Apart from lymphoid differentiation, ZBTB20 is also involved in the functional roles of regulatory B/T (Breg/Treg) cells. In mice, Zbtb20 is upregulated in Breg cells from all organs, suggesting that Zbtbt20 may serve as a potential marker gene for Breg cells [64]. By contrast, Zbtb20 expression defines the function of a subset of Treg cells involved in intestinal integrity [65]. Specifically, nearly half of Zbtb20-expressing (Zbtb20+) T cells express forkhead box protein P3 (FoxP3), a lineage-defining transcription factor for Treg cells. These Zbtb20+ Treg cells are enriched in the intestine and constitutively transcribe interleukin 10 (IL10), a key cytokine for modulating intestinal homeostasis. As such, Zbtb20 conditional knockout mice display severe intestinal inflammation and damage in response to induction of acute colitis, whereas adoptive transfer of Zbtb20+ Treg cells, but not non-Zbtb20 Tregs, rescues the mice from colitis. However, apart from the intestine, Zbtb20+ Treg cells with a similar ability to produce IL10 are also detected in the thymus and spleen, indicating that Zbtb20+ Tregs are a committed population rather than an induced effector.

3.2. Cellular Metabolism

In addition to T-cell immunometabolism mediated by Zbtb20, as mentioned [9], multiple lines of evidence have revealed the function of ZBTB20 in the regulation of cellular metabolism. In Zbtb20-null mice, transcriptional profiling of liver tissue reveals significant alterations in the expression of genes involved in glucose metabolism [3]. Further analysis revealed that Zbtb20 is abundantly expressed in pancreatic β cells and plays a key role in regulating glucose sensing and insulin secretion via transcriptional repression of fructose-1,6-bisphosphatase 1 (Fbp1), a regulator of glucose metabolism and insulin secretion in β cells [5] (Figure 2B). In hepatocytes, Zbtb20 also regulates plasma triglyceride metabolism by repressing the transcriptional activity of lipoprotein lipase, highlighting a critical role of ZBTB20 for hepatic lipogenesis in mice [66]. Such metabolic disorders mediated by ZBTB20 become more evident in patients with Primrose syndrome, an autosomal dominant disease caused by heterozygous missense variants in ZBTB20, manifested by multisystem failures including disturbed lipid and glucose metabolism as well as mitochondrial dysfunction [67][68].

3.3. Neurodevelopment

In central nervous system (CNS), Zbtb20 was initially characterized in hippocampal neurons, cerebellar granule neurons, and macroglia, and two Zbtb20 isoforms, designated Zbtb20(S) and Zbtb20(L), were identified [63]. Ectopic expression of Zbtb20(S) and/or Zbtb20(L) in non-hippocampal immature pyramidal neurons induces hippocampus (Hi)-like cortical neurogenesis in the mouse brain, but similar phenotypes are observed in Zbtb20(S), Zbtb20(L), and Zbtb20(S/L) transgenic mice, suggesting an overlap in function of these two isoforms [69]. Furthermore, Zbtb20 has a dynamic expression pattern in the germinative zones of the developing neocortex and serves as a regulator of the timed sequential production of distinct neuronal fates during cortical neurogenesis [70].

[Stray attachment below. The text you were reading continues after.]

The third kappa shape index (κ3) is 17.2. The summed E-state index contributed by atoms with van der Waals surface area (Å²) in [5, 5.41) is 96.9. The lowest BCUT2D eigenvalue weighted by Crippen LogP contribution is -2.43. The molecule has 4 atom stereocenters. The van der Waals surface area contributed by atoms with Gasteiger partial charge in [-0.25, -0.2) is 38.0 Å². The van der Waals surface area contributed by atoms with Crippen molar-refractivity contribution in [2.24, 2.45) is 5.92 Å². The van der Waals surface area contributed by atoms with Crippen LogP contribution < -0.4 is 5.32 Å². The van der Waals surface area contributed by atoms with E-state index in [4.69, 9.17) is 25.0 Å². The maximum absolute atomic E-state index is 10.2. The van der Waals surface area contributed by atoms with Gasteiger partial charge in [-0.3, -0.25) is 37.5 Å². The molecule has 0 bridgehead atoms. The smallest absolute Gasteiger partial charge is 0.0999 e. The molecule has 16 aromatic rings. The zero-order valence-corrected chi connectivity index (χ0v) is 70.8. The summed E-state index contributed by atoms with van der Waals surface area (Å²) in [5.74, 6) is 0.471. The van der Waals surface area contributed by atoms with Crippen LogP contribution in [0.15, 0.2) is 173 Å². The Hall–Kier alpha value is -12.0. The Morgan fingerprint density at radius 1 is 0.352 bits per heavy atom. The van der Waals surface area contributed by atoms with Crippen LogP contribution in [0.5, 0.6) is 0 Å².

Specifically, Zbtb20 is essential for the specification of hippocampal Cornu Ammonis 1 (CA1) field identity and the postnatal survival of hippocampal neurons [62]. The mice with specific deletion of Zbtb20 in mature CA1 pyramidal neurons exhibit no obvious morphological abnormalities but display impaired Hi-dependent memory, demonstrating that Zbtb20 is critical for both the specification of CA1 field identity in the developing Hi and Hi-dependent long-term memory formation in mature CA1 cells [71]. Subsequent studies further uncovered that Zbtb20 is highly expressed in all the mature endocrine cell types of anterior pituitary, and its deficiency impairs anterior pituitary development. Zbtb20-null mice also display severe defects in lactotrope specification and lineage expansion, pinpointing that Zbtb20 is a crucial determinant of lactotrope specification [72]. Recently, the same group dissected the roles of Zbtb20 in mature lactotropes.

3.4. Immune Response and Inflammation

Being a master regulator of lymphoid development and differentiation, ZBTB20 plays a key role in immune response and inflammation. For instance, Zbtb20 promotes full activation of Toll-like receptor (TLR) signaling, a critical pathway in innate response against invading pathogens; mechanistically, Zbtb20 enhances NF-κB activation by specifically repressing the transcription of Nfkbia (IκBα), the canonical suppressor of NF-κB signaling, thus promoting TLR-triggered production of proinflammatory cytokines and type I interferon (IFN) in macrophages [6]. Consistent with this research, ZBTB20 affects the outcome of chlamydia and salmonella infections through the suppression of multiple target genes including NFKBIA [73]. ZBTB20 has also been revealed to regulate cardiac allograft rejection via macrophage polarization and NF-κB-mediated inflammation [74]. Other than ZBTB20, circular RNA (circRNA) circZbtb20 has been newly identified to promote the homeostasis and function of group 3 innate lymphoid cells (ILC3s), a group of innate effectors involved in host defense against pathogens at the early stage [75]. All these findings pinpoint that ZBTB20 is a pleotropic regulator of immune response and inflammation.